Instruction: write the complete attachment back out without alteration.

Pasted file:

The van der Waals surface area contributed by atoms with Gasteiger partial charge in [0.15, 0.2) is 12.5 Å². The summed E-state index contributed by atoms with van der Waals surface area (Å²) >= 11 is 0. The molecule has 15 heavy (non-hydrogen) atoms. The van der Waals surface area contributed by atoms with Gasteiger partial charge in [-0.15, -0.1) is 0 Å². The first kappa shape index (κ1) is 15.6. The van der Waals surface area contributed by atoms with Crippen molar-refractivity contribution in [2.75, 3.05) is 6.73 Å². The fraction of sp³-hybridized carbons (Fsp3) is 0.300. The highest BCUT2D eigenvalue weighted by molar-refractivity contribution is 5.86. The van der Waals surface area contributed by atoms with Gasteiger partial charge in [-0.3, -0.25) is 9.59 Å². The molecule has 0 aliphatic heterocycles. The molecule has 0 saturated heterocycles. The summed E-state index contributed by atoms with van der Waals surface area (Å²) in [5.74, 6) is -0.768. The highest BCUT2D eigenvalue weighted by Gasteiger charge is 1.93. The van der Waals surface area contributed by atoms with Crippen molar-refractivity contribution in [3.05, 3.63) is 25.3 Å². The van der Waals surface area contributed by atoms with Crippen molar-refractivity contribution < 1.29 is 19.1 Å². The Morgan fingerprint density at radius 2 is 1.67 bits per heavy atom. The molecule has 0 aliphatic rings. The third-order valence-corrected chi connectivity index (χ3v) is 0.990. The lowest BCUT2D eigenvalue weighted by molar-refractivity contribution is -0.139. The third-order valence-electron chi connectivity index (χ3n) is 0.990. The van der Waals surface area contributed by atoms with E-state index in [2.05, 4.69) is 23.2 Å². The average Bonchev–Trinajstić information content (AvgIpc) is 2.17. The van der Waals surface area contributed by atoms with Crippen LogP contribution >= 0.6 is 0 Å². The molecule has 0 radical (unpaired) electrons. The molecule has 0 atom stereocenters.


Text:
The van der Waals surface area contributed by atoms with Gasteiger partial charge in [0.15, 0.2) is 12.5 Å². The summed E-state index contributed by atoms with van der Waals surface area (Å²) >= 11 is 0. The molecule has 15 heavy (non-hydrogen) atoms. The van der Waals surface area contributed by atoms with Gasteiger partial charge in [-0.15, -0.1) is 0 Å². The first kappa shape index (κ1) is 15.6. The van der Waals surface area contributed by atoms with Crippen molar-refractivity contribution in [2.75, 3.05) is 6.73 Å². The fraction of sp³-hybridized carbons (Fsp3) is 0.300. The highest BCUT2D eigenvalue weighted by molar-refractivity contribution is 5.86. The van der Waals surface area contributed by atoms with Gasteiger partial charge in [-0.3, -0.25) is 9.59 Å². The molecule has 0 aliphatic heterocycles. The molecule has 0 saturated heterocycles. The summed E-state index contributed by atoms with van der Waals surface area (Å²) in [5.74, 6) is -0.768. The highest BCUT2D eigenvalue weighted by Gasteiger charge is 1.93. The van der Waals surface area contributed by atoms with Crippen molar-refractivity contribution in [3.05, 3.63) is 25.3 Å². The van der Waals surface area contributed by atoms with Crippen molar-refractivity contribution < 1.29 is 19.1 Å². The Morgan fingerprint density at radius 2 is 1.67 bits per heavy atom. The molecule has 0 aliphatic rings. The third-order valence-corrected chi connectivity index (χ3v) is 0.990. The lowest BCUT2D eigenvalue weighted by molar-refractivity contribution is -0.139. The third-order valence-electron chi connectivity index (χ3n) is 0.990. The van der Waals surface area contributed by atoms with E-state index in [2.05, 4.69) is 23.2 Å². The average Bonchev–Trinajstić information content (AvgIpc) is 2.17. The van der Waals surface area contributed by atoms with Crippen LogP contribution >= 0.6 is 0 Å². The molecule has 0 radical (unpaired) electrons. The molecule has 0 atom stereocenters.